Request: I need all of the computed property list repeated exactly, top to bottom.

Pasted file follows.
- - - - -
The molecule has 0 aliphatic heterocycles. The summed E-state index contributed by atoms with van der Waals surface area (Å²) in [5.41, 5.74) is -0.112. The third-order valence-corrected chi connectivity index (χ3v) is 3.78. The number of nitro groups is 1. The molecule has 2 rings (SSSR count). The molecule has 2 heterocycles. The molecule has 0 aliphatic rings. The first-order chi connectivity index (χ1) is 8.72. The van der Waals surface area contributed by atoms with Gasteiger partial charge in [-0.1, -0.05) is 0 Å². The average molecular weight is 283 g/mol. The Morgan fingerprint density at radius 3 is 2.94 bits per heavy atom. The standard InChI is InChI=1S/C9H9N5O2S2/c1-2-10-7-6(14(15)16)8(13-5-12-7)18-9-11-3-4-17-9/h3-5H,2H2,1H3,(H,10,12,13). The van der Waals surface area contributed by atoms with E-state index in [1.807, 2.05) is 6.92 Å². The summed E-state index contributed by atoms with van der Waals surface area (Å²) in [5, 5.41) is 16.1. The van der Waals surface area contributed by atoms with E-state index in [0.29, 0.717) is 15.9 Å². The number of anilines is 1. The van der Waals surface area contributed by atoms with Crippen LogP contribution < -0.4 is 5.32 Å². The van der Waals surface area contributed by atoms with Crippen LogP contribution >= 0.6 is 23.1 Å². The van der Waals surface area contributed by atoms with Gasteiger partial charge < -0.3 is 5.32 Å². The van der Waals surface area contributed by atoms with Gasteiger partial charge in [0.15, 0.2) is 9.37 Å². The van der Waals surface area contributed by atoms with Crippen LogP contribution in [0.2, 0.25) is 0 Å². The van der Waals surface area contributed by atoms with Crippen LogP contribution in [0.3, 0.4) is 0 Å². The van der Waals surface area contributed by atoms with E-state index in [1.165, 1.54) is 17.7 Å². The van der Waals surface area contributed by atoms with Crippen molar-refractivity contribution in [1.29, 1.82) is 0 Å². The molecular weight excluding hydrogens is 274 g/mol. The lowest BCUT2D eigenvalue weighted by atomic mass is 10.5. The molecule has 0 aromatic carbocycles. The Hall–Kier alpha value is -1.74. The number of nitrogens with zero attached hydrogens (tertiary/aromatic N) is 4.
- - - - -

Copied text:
The molecule has 0 aliphatic heterocycles. The summed E-state index contributed by atoms with van der Waals surface area (Å²) in [5.41, 5.74) is -0.112. The third-order valence-corrected chi connectivity index (χ3v) is 3.78. The number of nitro groups is 1. The molecule has 2 rings (SSSR count). The molecule has 2 heterocycles. The molecule has 0 aliphatic rings. The first-order chi connectivity index (χ1) is 8.72. The van der Waals surface area contributed by atoms with Gasteiger partial charge in [-0.1, -0.05) is 0 Å². The average molecular weight is 283 g/mol. The Morgan fingerprint density at radius 3 is 2.94 bits per heavy atom. The standard InChI is InChI=1S/C9H9N5O2S2/c1-2-10-7-6(14(15)16)8(13-5-12-7)18-9-11-3-4-17-9/h3-5H,2H2,1H3,(H,10,12,13). The van der Waals surface area contributed by atoms with E-state index in [1.807, 2.05) is 6.92 Å². The summed E-state index contributed by atoms with van der Waals surface area (Å²) in [5, 5.41) is 16.1. The van der Waals surface area contributed by atoms with E-state index in [0.29, 0.717) is 15.9 Å². The number of anilines is 1. The van der Waals surface area contributed by atoms with Crippen LogP contribution < -0.4 is 5.32 Å². The van der Waals surface area contributed by atoms with Crippen LogP contribution >= 0.6 is 23.1 Å². The van der Waals surface area contributed by atoms with Gasteiger partial charge < -0.3 is 5.32 Å². The van der Waals surface area contributed by atoms with Gasteiger partial charge in [0.15, 0.2) is 9.37 Å². The van der Waals surface area contributed by atoms with Crippen LogP contribution in [0.2, 0.25) is 0 Å². The van der Waals surface area contributed by atoms with Crippen LogP contribution in [0.3, 0.4) is 0 Å². The van der Waals surface area contributed by atoms with E-state index in [1.165, 1.54) is 17.7 Å². The van der Waals surface area contributed by atoms with Crippen molar-refractivity contribution in [1.29, 1.82) is 0 Å². The molecular weight excluding hydrogens is 274 g/mol. The lowest BCUT2D eigenvalue weighted by atomic mass is 10.5. The molecule has 0 aromatic carbocycles. The Hall–Kier alpha value is -1.74. The number of nitrogens with zero attached hydrogens (tertiary/aromatic N) is 4.